Every pixel counts: the next stage of mobile web design

Mobile device screens are small.

My cellphone, an iPhone 6, has a screen that’s more than 11 times smaller than the desktop computer I’m writing this on.


Imprecise too. The screen may be extraordinarily sensitive and up to the task, but my fingers are no match for the precision of my desktop’s trackpad. On my cellphone I can’t even see what I’m touching when my finger is on it.

And don’t get me started on typing.

Yet despite all these hindrances:

  • People, on average, now spend more time on mobile devices than desktop computers.
  • For a small but sizeable percentage of people, a mobile device is their only Internet device.
  • In many situations throughout a person’s typical day, a mobile device will be the only Internet access they have.
  • Mobile experiences have arguably more demanding expectations, such as accounting for when the user is distracted and time-limited.
  • Every statistic and trend shows mobile usage increasing at an incredible rate.

So here’s the crucial question: why do we design web experiences that are so poor on mobile?

Why is a mobile experience often second best, by some distance, to its desktop counterpart?

We flick our finger down screenful after screenful of a web page. We select something, pause, watch the screen turn white, and then—when the next page loads, a few seconds later—resume our flicking, starting from the top again. And all along the way, we spend mental time and energy sifting through huge amounts of page content that have no relevance to us.


We need new design patterns and thinking for the next stage of mobile web design. (A lot of these ideas apply to apps too.)

  • We become far more refined. We treat every pixel as special. You have justification for every last item you place on your web page, because there simply isn’t the visual space to be lazy or expansive. Every word, every image, every link. You are painting a picture on the user’s canvas, and it needs to be a masterpiece.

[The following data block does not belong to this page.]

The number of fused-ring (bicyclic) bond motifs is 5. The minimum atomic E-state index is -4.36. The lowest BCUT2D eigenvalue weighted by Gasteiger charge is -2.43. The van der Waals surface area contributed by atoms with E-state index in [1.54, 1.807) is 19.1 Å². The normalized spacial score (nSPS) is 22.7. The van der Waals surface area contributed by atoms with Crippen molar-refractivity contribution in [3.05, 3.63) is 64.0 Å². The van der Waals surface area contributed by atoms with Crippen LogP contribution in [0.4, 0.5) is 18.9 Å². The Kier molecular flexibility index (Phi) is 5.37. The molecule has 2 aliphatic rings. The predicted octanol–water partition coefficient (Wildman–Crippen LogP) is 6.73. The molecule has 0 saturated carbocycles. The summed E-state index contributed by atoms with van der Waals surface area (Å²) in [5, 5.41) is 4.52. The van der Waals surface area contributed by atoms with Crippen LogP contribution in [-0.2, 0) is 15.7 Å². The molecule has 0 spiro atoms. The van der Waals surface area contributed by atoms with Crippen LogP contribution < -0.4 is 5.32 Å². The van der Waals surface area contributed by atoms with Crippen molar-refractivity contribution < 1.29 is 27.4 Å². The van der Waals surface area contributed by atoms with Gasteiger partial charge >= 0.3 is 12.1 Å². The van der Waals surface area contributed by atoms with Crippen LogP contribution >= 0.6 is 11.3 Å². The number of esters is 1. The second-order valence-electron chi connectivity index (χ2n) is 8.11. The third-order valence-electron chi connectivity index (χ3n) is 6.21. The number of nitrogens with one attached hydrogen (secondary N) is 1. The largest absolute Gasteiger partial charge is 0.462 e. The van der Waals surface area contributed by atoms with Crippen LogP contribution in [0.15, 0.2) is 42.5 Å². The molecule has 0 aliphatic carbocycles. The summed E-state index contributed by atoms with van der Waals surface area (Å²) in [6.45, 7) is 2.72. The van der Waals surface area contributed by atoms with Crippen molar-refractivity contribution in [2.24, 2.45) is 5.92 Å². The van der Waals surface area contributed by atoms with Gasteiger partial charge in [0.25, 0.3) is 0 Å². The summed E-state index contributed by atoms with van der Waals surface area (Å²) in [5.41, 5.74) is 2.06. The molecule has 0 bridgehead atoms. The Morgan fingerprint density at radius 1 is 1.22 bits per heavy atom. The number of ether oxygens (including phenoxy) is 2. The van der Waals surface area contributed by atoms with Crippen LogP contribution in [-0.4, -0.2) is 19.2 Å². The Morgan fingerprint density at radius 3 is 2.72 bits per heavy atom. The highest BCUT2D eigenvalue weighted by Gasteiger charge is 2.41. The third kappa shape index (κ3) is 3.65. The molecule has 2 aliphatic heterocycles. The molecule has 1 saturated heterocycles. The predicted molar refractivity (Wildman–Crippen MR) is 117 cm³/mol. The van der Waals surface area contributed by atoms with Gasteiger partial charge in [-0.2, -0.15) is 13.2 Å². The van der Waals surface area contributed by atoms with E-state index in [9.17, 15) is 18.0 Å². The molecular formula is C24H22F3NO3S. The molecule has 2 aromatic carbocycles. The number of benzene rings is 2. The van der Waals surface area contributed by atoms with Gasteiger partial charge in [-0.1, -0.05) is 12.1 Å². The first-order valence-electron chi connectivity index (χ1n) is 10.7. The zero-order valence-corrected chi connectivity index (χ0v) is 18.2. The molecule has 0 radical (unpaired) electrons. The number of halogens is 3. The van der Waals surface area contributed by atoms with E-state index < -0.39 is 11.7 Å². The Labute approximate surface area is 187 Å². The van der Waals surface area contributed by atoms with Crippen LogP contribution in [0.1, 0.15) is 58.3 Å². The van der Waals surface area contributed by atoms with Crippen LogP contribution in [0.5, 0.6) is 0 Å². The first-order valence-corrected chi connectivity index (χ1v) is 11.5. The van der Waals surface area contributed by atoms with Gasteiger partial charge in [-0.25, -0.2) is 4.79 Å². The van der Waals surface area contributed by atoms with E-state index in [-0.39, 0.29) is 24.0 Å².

• We move away from the concept of pages. Real-world pages of paper are flat and barely interactive. You read, you turn them over or change pages. And so surprise, surprise, that metaphor has carried over to web pages in a way that’s far too literal. You read, you select something, you go to the next page, and repeat. The ‘pages’ metaphor and the resulting online design patterns are dated and grossly inefficient. Interaction and progressive disclosure enter a new phase of importance.
  • We double down on context. And I don’t mean the obvious physical context opportunities on mobile. I mean, everything is presented in context, at all times, during every interaction with a mobile web experience. Help information; supporting tasks; personalized content—all made available to the user far quicker, and far more easily, than through the loading of a new page. Sorry Copernicus, I am indeed the centre of the universe around which my technology should revolve.
  • We simplify. Simplify does not mean ‘remove’ or ‘hide’. Instead, it means we present complexity in the most seamless, understandable manner possible. We prioritise the most important actions, and develop intelligent ways to reveal and present the supporting actions. We use one word instead of five. We focus.
  • We think beyond linear experiences. A web ‘page’ or app screen need not be a flat, vertical-scrolling experience. Stop and digest that, because there are hundreds of design patterns that can emerge when you challenge this bizarre convention. (Hint: you know when a navigation menu slides in from the side of a web page or app? That’s pattern number 1 of 500.)

The exciting thing is, there are no technology barriers to any of these ideas. We simply have a maturing of the online environment, and there are evident emerging trends on which a savvy business can capitalize.

Next step: detail. I’ll be writing lots more. Who’s along for the ride?

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